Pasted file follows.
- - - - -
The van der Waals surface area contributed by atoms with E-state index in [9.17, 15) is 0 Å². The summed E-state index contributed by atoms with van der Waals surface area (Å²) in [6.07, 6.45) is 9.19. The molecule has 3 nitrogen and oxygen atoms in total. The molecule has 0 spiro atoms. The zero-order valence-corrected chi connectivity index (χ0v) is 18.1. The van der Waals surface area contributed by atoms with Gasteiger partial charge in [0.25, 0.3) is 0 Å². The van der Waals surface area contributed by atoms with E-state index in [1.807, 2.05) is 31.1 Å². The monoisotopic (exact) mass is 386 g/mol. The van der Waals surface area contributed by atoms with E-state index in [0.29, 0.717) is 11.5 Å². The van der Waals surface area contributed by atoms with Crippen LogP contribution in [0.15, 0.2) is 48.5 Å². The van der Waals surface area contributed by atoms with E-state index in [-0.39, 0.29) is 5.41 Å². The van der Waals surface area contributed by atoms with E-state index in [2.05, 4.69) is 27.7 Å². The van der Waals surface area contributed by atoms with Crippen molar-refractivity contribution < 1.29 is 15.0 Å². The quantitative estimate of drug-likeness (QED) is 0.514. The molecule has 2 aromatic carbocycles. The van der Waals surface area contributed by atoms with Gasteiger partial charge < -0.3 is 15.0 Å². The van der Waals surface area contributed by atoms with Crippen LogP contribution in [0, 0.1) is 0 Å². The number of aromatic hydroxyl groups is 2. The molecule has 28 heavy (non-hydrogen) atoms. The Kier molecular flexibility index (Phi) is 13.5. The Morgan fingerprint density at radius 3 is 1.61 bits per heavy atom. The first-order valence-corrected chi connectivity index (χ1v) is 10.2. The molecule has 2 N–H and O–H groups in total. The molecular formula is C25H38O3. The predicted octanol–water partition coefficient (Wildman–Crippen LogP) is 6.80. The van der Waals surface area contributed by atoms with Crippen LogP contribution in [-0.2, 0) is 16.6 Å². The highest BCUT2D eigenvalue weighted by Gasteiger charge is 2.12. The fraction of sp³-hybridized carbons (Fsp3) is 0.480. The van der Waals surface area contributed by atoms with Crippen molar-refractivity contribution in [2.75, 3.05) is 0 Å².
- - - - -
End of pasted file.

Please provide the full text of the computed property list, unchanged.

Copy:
The van der Waals surface area contributed by atoms with E-state index in [9.17, 15) is 0 Å². The summed E-state index contributed by atoms with van der Waals surface area (Å²) in [6.07, 6.45) is 9.19. The molecule has 3 nitrogen and oxygen atoms in total. The molecule has 0 spiro atoms. The zero-order valence-corrected chi connectivity index (χ0v) is 18.1. The van der Waals surface area contributed by atoms with Gasteiger partial charge in [0.25, 0.3) is 0 Å². The van der Waals surface area contributed by atoms with E-state index in [1.807, 2.05) is 31.1 Å². The monoisotopic (exact) mass is 386 g/mol. The van der Waals surface area contributed by atoms with E-state index in [0.29, 0.717) is 11.5 Å². The van der Waals surface area contributed by atoms with Crippen LogP contribution in [0.15, 0.2) is 48.5 Å². The van der Waals surface area contributed by atoms with E-state index in [-0.39, 0.29) is 5.41 Å². The van der Waals surface area contributed by atoms with E-state index in [2.05, 4.69) is 27.7 Å². The van der Waals surface area contributed by atoms with Crippen molar-refractivity contribution < 1.29 is 15.0 Å². The quantitative estimate of drug-likeness (QED) is 0.514. The molecule has 2 aromatic carbocycles. The van der Waals surface area contributed by atoms with Gasteiger partial charge < -0.3 is 15.0 Å². The van der Waals surface area contributed by atoms with Crippen LogP contribution in [0, 0.1) is 0 Å². The number of aromatic hydroxyl groups is 2. The molecule has 28 heavy (non-hydrogen) atoms. The Kier molecular flexibility index (Phi) is 13.5. The Morgan fingerprint density at radius 3 is 1.61 bits per heavy atom. The first-order valence-corrected chi connectivity index (χ1v) is 10.2. The molecule has 2 N–H and O–H groups in total. The molecular formula is C25H38O3. The predicted octanol–water partition coefficient (Wildman–Crippen LogP) is 6.80. The van der Waals surface area contributed by atoms with Crippen LogP contribution in [-0.2, 0) is 16.6 Å². The highest BCUT2D eigenvalue weighted by Gasteiger charge is 2.12. The fraction of sp³-hybridized carbons (Fsp3) is 0.480. The van der Waals surface area contributed by atoms with Crippen molar-refractivity contribution in [2.75, 3.05) is 0 Å².